Mariners don't learn from past mistakes; young players pay price
The Mariners are heading into next week's All-Star break as the worst team in the American League. And they're farther behind first place than any other team in baseball.
One bright spot: Mariners star pitcher Felix Hernandez is pitching in the All-Star game on July 10 in Kansas City. KPLU sports commentator Art Thiel says there's not much else for fans to look forward to this season.
No big moves expected before trade deadline
Art says, normally, there might be some excitement surrounding the July 31st trade deadline. But not for the Mariners this year.
"They have Felix Hernandez and they're not going to trade him. They have a lot of young guys that they don't want to get rid of yet. So, they're sort of dead in the water for doing anything. And I think being dead in the water is about the worst place you can be."
Many young players not ready for primetime
Art says some of the younger players on the team need to be sent down to the minor leagues. He's specifically referring to catcher and designated hitter Jesus Montero, second baseman Dustin Ackley and first baseman Justin Smoak.
"These young players are not ready to deliver yet the Mariners have invested so much in them, either with high draft picks or trade acquisitions, that they're willing to put training wheels on these guys and put them out there every day. They are not ready."
Could do them harm
Art says putting too much pressure on unprepared young players to succeed could backfire in a big way.
"When you get to the Major Leagues where you're paid to deliver and you don't, you wind up getting damaged psychologically and it could wind up crippling a career. It doesn't always happen. Players develop and mature at different paces. A good example in Mariner history is Edgar Martinez. It wasn't until age 27 when Edgar really became who he was."
But he says that's the exception, not the rule.
"With this much losing - and remember that the 17-game losing streak that began a year ago Friday was experienced by these guys - and now they can't hit at Safeco, they have their manager yelling at them all the time, attendance is dwindling and each of these players feels a personal responsibility to help solve it. That's way too much on young men who are not ready for that pressure and that burden. And I put this strictly on ownership and management."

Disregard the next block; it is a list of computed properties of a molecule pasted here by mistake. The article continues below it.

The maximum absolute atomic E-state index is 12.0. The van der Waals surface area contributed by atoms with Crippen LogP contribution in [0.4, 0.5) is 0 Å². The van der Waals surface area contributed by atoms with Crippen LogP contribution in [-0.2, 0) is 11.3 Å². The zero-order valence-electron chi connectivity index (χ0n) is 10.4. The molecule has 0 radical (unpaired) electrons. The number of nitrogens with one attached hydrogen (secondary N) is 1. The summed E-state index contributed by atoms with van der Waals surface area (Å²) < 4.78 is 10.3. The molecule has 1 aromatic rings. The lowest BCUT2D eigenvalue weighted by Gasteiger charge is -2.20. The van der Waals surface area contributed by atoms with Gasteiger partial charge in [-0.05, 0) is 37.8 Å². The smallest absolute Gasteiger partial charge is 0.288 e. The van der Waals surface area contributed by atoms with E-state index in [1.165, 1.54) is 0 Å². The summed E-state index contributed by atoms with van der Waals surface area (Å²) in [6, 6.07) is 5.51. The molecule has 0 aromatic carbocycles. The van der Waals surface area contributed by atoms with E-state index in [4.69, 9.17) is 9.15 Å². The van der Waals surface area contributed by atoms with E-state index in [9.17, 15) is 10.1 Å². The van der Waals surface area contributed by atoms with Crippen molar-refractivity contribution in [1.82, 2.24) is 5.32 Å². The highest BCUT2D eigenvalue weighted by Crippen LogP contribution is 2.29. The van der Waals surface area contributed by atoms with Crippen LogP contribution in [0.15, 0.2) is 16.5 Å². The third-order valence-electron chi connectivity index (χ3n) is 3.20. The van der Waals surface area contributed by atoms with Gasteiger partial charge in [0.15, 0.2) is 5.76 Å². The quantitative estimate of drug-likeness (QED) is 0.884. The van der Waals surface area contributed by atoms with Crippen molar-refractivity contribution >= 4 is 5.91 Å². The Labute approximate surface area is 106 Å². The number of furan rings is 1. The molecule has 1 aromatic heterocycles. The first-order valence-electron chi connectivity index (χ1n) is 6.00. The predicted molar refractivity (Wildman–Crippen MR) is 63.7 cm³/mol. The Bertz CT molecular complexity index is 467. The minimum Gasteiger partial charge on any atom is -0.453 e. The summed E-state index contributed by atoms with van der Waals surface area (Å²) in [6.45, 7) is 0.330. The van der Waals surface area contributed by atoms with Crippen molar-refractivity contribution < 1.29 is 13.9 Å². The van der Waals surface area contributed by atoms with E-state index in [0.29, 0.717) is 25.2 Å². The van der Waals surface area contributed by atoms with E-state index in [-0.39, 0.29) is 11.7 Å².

Mariners not learning from past mistakes
Art says the team seems stuck in a web of poor decisions.
"The Mariners never recover from bad moves. And that was illustrated in the Wednesday loss to Baltimore in which two former Mariner players - Adam Jones and Chris Tillman, the pitcher - dominated them. And, in that trade in 2008, the Mariners have nothing to show for it - giving away these prospects. And, of course, Mariner fans lament all the time about the players gone to other teams who become stars elsewhere. Teams do that all the time but the Mariners never make up for their mistakes."
Still lacking a big bat
Art says the Mariners' money is tied up in contracts of older players who aren't producing or young prospects who have yet to show their worth. They don't have a key offensive player who could make an immediate impact.
"They've got an $82 million payroll. And it's so unbalanced in the offense that they're losing to teams with much smaller payrolls. And that's a result of poor management. Just a complete misallocation of resources and I think any business operated like this would fire the people at the top. But Chuck Armstrong and Howard Lincoln aren't going anywhere for a long time unless the owner in Japan says so. And he hasn't said so."
You can find Art Thiel's work at Sportspress Northwest.